“I gather sun rays for the cold dark winter days.” – from Frederick, by Leo Lionni.
As summer begins to fade, a plaintive refrain of regret can be heard in places where the season of sun and fun never seems long enough. “It’s gone so fast,” we say. “Can you believe summer is almost over?”
The season we love to anticipate does fly by for those of us who live in northern climates and only get a few months of warmth each year. Once we shed our winter layers for shorts, tees, and flip-flops, it is easy to settle in and forget that fall and winter eventually will return. Then somewhere around July 4, we start saying, “Summer is half over. Where did it go?”
Although I am sensing with everyone else the passing of this season of ease, I am greeting this juncture with less regret, thanks to a teacher friend who introduced me to Frederick the field mouse in the children’s story cited above.
Instead of gathering “corn and nuts and wheat and straw” like the other mice, Frederick sits and collects “sun rays for the cold dark winter days.” He stares at a meadow, storing up the colors of flowers, wheat, and leaves. And when he seems to be half asleep and dreaming, he explains, “Oh no, I am gathering words. For the winter days are long and many and we’ll run out of things to say.”
The story ends happily when Frederick comes to the rescue just as his family of mice is out of food and stories. He is ready with his rays of sun and colors that everyone can see “as clearly as if they had been painted in their minds,” and finally, uses his storehouse of words to create an entertaining poem, delighting his fellow mice, who applaud him and proclaim him a poet.
My friend, who would read Frederick to her second-graders, first shared this story with me some years ago during our annual late-summer “beach day.” As we sat on the sand, she suggested that, like Frederick, we could store up sunshine, warm breezes, and a blue sky reflected in the waters of the lake before she would be consigned to a classroom for another school year. It was always a delicious day, one that seemed to prepare us for the onslaught of the winter we knew would follow even the most beautiful fall.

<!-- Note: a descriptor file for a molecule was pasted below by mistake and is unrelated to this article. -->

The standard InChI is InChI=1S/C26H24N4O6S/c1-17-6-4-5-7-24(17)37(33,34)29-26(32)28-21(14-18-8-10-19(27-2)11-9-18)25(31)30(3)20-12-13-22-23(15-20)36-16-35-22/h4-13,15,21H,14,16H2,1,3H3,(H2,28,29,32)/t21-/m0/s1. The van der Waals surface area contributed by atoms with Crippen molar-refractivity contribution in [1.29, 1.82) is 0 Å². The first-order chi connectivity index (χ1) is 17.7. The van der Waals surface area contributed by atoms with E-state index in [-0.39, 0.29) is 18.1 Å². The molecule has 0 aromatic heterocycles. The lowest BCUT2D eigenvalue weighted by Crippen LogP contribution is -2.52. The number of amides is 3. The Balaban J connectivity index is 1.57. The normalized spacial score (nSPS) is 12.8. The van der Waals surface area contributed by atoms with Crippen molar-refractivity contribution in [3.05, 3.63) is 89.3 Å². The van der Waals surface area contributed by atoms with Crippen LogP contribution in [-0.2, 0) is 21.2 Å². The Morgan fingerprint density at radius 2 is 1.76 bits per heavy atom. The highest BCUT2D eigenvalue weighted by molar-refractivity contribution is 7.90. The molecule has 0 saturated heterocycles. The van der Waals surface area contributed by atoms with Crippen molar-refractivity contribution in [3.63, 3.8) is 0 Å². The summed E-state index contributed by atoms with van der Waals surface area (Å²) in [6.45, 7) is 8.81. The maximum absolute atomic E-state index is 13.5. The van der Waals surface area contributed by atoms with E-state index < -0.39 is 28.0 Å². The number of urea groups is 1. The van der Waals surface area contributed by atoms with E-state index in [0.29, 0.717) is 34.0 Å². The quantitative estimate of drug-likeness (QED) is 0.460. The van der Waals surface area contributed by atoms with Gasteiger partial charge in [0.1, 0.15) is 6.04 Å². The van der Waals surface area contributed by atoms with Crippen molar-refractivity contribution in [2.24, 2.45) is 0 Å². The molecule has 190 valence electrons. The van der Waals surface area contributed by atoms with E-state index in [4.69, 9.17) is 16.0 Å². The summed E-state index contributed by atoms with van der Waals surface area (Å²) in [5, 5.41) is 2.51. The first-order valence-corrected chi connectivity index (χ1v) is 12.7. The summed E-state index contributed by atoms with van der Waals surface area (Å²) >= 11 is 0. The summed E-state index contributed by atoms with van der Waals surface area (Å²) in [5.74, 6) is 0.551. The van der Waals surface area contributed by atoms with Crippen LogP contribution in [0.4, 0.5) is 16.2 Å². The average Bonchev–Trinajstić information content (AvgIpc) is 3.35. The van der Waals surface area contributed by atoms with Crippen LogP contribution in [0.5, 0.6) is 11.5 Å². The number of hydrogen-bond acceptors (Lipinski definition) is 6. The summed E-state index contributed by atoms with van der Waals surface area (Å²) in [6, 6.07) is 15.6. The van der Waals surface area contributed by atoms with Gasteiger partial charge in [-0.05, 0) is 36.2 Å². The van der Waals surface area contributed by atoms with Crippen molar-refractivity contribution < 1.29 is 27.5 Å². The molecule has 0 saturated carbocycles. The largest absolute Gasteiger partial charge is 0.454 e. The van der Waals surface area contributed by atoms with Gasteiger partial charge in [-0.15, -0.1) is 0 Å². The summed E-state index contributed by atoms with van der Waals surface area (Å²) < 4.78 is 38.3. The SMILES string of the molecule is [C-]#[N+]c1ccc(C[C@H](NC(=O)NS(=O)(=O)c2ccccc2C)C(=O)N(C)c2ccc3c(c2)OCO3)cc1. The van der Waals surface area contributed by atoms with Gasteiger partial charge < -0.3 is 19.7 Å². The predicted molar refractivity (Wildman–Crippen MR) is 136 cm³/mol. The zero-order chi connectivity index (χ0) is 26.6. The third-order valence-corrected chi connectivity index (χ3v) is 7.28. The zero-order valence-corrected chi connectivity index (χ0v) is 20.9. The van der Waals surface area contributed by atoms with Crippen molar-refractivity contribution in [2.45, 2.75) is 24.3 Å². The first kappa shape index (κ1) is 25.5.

So now, instead of gathering regret at the end of each summer, I try to follow Frederick’s lead by savoring and stashing away the best of the season. This year, that has meant spending many an evening on the front porch listening to the birds as they settle in for the night, and then casting my eyes skyward to watch the bats flying sorties at dusk. It has meant taking time to look over my less-than-perfect garden and appreciate its gifts: the Purple Coneflowers and Black-eyed Susans that were and are so stunning this year, the bunches of elderberries on branches that grew from what was a small plant just a few years ago, and the new foliage and blooms that emerged from the bottoms of the dead frames of two beloved bushes I had thought were forever lost.
I have paused to fix in my memory the sun rising over a bean field as I take my morning walk and the swaths of swamp rose mallows lining the causeway at a nearby wildlife area. I have smiled when startled by the Northern Cardinal’s early-morning wake-up call while it is still dark and been soothed by the whistle of the Eastern Wood-Peewee off in the woods. I have tucked away the treasure of wren chatter and peeping hummingbirds, of Eastern Screech-Owls calling back and forth at nightfall and dawn, of a Great Crested Flycatcher visiting my garden, of a newly fledged Red-Headed Woodpecker at the suet feeder with its parent, and of a splendid Cooper’s Hawk on the edge of our garden pond.
If you have slipped into a kind of sadness at the passing of summer, it’s not too late to do as Frederick did. Soak up some sun, and look, listen, and savor the treasures of this season. They will warm, feed, and delight you – and perhaps those around you – as the days grow shorter. Not only that, but they will drive out regret and remind you that summer is indeed endless when you store up and recall its beauty.